On the same page, Boehlert can describe in excellent detail how thoroughly the Obama campaign worked with the mainstream media to ensure delivery of his message with his spin, and then state (with no hint of irony), "The Internet, as Barack Obama demonstrated in 2008, offered a way for candidates to go around the traditional Beltway media and communicate directly with voters." (p.x)
Obama was the candidate the MSM wanted to see elected. Obama's "joke" at the press roast this weekend (some of you reported on me, all of you voted for me) is as revealing on this count as George Bush's quip about the mega-rich ("or, as I call them, my base."). They worked just as assiduously for Obama's election as any of the Blogger Boyz. Their political war in 2008, just as it had been from 1992 through 2000, was conducted against those upstarts from Arkansas and Gore the Bore. The paradox of the 2008 election was how little effect the liberal thinkers and writers, from Paul Krugman down to yours truly, had on the public discourse. Obama was the establishment candidate, and the leading lights of the Left Blogosphere were as thoroughly managed by that establishment as any of the talking heads.
The Election of 2008 marks the moment when some bloggers were allowed on the media bus, as long as they directed their ire at the same people Tweety and Tim Russert held in contempt. Those who refused to adopt the language and goals of the CDS-afflicted DC Elite were shoved in front of that juggernaut. We're still there, clinging to the grill, just as undisciplined and scrappy as ever.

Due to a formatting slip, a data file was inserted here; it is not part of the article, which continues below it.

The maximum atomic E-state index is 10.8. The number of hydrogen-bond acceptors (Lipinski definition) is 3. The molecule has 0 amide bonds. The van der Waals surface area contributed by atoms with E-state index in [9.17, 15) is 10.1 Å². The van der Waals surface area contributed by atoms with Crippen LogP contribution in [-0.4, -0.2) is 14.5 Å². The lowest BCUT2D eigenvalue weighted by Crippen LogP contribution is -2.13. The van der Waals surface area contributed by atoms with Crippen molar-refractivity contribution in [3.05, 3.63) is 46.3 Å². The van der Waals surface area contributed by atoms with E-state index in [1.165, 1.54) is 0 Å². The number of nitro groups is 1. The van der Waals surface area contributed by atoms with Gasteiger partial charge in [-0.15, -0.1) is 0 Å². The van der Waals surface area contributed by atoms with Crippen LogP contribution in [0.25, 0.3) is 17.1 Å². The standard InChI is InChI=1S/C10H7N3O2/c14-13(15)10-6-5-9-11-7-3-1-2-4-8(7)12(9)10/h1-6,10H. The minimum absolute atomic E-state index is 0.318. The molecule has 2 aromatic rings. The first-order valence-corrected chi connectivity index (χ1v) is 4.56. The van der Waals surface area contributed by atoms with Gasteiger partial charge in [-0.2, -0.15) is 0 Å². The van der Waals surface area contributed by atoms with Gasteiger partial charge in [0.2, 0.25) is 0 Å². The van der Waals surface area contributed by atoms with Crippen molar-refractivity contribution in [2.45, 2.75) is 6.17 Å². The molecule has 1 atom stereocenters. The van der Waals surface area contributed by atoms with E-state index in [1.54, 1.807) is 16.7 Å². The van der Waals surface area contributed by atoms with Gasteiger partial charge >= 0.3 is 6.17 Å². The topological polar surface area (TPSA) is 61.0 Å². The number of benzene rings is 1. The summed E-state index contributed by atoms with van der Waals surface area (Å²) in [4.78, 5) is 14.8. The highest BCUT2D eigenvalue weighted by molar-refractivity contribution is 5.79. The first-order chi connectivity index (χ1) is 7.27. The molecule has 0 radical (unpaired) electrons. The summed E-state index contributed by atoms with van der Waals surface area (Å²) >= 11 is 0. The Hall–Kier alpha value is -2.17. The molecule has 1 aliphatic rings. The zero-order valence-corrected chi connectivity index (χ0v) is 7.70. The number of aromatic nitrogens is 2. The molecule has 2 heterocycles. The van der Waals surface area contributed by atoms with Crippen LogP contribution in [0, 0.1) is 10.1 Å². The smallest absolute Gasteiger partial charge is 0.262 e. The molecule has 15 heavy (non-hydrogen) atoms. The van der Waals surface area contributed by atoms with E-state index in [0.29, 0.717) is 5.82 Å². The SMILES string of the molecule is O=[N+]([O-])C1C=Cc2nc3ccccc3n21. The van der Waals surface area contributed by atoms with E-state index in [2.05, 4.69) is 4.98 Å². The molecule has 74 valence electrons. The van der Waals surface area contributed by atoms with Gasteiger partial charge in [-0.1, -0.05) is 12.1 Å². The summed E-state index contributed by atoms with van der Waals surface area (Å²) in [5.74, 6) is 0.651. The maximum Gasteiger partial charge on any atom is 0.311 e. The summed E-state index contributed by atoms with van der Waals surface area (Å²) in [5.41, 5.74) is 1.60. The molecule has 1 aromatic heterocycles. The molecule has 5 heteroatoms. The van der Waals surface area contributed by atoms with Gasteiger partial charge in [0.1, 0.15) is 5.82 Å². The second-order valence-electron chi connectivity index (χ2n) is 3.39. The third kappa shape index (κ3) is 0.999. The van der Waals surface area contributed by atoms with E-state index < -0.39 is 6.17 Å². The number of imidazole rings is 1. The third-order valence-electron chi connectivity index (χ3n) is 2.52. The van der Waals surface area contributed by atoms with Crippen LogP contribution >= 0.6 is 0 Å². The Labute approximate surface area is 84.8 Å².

Chapter 8, The Blog War of 2008, tries to capture some of that dynamic, but is still captive to the misapprehension that the A-list blogs on the Left were not part of the media's magic circle. Or perhaps Boehlert is well aware of the phenomenon, but not willing to state it himself. Instead, he quotes a conversation he had with Paul Krugman about the campaign:
But as the primary unfolded in 2008, Krugman, a Clinton supporter, did not like what he saw online. He objected to what he called the creation of a false portrait of Hillary Clinton. To him, the pile on recalled how the traditional media savaged Al Gore during the 2000 campaign, portraying him as borderline delusional. In 2008, Krugman watched Clinton get tagged by the press as delusional, except this time lots of liberal bloggers joined in as well, he said, twisting stories and quotes to make CLinton look as unappealing as possible.What we witnessed in 2008 was the cognitive capture of the major blogs by the Beltway. The A-List bloggers are now functionally and culturally part of the Village.
"It was ugly," said Krugman, who was also startled to see portions of the Obama-loving netroots alter their views on cornerstone issues, such as the need for universal health care. Specifically, the netroots had been stalwart in calling for government mandates to insure universal coverage. Clinton supported mandates and Obama did not, yet progressives online flocked to Obama despite his position. "Suddenly being opposed to mandates, which for me is basically being opposed to universality, becomes a touchstone of being a real progresssive?" Krugman asked incredulously. "Wow. There was a definite [Orwellian] 'we-have-always-been-at-war-with-Eastasia' feel to that."
For the columnist, the Democratic race represented a turning point for the blogs, an end to innocence. Said Krugman, "I don't think people like myself are ever going to look at Daily Kos the same way."
I doubt those bloggers will ever leave the bus.